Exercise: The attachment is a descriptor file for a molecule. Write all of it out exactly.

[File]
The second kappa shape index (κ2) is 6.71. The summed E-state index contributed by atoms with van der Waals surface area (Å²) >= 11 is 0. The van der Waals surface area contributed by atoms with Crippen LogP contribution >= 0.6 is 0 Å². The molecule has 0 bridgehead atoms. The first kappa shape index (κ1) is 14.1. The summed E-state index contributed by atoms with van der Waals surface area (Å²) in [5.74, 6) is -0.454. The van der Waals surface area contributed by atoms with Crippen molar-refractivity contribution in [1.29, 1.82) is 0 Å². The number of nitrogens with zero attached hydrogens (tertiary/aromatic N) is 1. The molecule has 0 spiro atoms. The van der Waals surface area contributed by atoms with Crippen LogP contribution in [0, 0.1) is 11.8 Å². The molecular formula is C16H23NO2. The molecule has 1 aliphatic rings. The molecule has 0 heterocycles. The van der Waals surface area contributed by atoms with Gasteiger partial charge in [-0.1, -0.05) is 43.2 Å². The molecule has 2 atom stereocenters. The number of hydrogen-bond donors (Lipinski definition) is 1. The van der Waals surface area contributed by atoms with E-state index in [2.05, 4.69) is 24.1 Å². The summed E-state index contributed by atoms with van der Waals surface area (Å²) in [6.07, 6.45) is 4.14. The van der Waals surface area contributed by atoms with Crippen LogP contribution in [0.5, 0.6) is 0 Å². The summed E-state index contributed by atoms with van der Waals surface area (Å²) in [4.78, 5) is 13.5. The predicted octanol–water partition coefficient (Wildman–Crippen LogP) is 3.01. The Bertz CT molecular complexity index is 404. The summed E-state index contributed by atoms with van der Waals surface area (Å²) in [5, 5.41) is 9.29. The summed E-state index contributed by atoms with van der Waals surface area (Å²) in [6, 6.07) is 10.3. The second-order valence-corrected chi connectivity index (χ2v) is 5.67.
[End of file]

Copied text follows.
The second kappa shape index (κ2) is 6.71. The summed E-state index contributed by atoms with van der Waals surface area (Å²) >= 11 is 0. The van der Waals surface area contributed by atoms with Crippen LogP contribution >= 0.6 is 0 Å². The molecule has 0 bridgehead atoms. The first kappa shape index (κ1) is 14.1. The summed E-state index contributed by atoms with van der Waals surface area (Å²) in [5.74, 6) is -0.454. The van der Waals surface area contributed by atoms with Crippen molar-refractivity contribution in [1.29, 1.82) is 0 Å². The number of nitrogens with zero attached hydrogens (tertiary/aromatic N) is 1. The molecule has 0 spiro atoms. The van der Waals surface area contributed by atoms with Crippen LogP contribution in [0, 0.1) is 11.8 Å². The molecular formula is C16H23NO2. The molecule has 1 aliphatic rings. The molecule has 0 heterocycles. The van der Waals surface area contributed by atoms with Gasteiger partial charge in [-0.1, -0.05) is 43.2 Å². The molecule has 2 atom stereocenters. The number of hydrogen-bond donors (Lipinski definition) is 1. The van der Waals surface area contributed by atoms with E-state index in [2.05, 4.69) is 24.1 Å². The summed E-state index contributed by atoms with van der Waals surface area (Å²) in [6.07, 6.45) is 4.14. The van der Waals surface area contributed by atoms with Crippen LogP contribution in [0.5, 0.6) is 0 Å². The summed E-state index contributed by atoms with van der Waals surface area (Å²) in [4.78, 5) is 13.5. The predicted octanol–water partition coefficient (Wildman–Crippen LogP) is 3.01. The Bertz CT molecular complexity index is 404. The summed E-state index contributed by atoms with van der Waals surface area (Å²) in [5, 5.41) is 9.29. The summed E-state index contributed by atoms with van der Waals surface area (Å²) in [6, 6.07) is 10.3. The second-order valence-corrected chi connectivity index (χ2v) is 5.67.